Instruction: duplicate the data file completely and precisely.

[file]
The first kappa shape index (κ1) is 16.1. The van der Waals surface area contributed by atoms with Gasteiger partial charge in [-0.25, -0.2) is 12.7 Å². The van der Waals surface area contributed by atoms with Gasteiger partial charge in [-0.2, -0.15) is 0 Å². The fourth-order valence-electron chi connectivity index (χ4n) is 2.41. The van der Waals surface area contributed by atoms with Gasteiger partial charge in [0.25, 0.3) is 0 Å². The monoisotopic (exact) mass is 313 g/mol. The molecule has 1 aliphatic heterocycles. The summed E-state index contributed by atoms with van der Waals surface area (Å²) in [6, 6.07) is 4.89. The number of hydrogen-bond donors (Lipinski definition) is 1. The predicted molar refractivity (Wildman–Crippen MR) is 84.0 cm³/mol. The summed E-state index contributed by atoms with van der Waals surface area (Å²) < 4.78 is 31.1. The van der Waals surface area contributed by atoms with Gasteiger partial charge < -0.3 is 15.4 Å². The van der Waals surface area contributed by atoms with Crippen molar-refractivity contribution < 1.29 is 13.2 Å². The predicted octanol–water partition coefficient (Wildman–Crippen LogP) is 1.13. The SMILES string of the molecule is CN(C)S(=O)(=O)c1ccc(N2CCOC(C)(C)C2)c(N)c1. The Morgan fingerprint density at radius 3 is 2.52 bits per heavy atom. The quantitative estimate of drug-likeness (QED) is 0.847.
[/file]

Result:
The first kappa shape index (κ1) is 16.1. The van der Waals surface area contributed by atoms with Gasteiger partial charge in [-0.25, -0.2) is 12.7 Å². The van der Waals surface area contributed by atoms with Gasteiger partial charge in [-0.2, -0.15) is 0 Å². The fourth-order valence-electron chi connectivity index (χ4n) is 2.41. The van der Waals surface area contributed by atoms with Gasteiger partial charge in [0.25, 0.3) is 0 Å². The monoisotopic (exact) mass is 313 g/mol. The molecule has 1 aliphatic heterocycles. The summed E-state index contributed by atoms with van der Waals surface area (Å²) in [6, 6.07) is 4.89. The number of hydrogen-bond donors (Lipinski definition) is 1. The predicted molar refractivity (Wildman–Crippen MR) is 84.0 cm³/mol. The summed E-state index contributed by atoms with van der Waals surface area (Å²) < 4.78 is 31.1. The van der Waals surface area contributed by atoms with Gasteiger partial charge < -0.3 is 15.4 Å². The van der Waals surface area contributed by atoms with Crippen molar-refractivity contribution < 1.29 is 13.2 Å². The predicted octanol–water partition coefficient (Wildman–Crippen LogP) is 1.13. The SMILES string of the molecule is CN(C)S(=O)(=O)c1ccc(N2CCOC(C)(C)C2)c(N)c1. The Morgan fingerprint density at radius 3 is 2.52 bits per heavy atom. The quantitative estimate of drug-likeness (QED) is 0.847.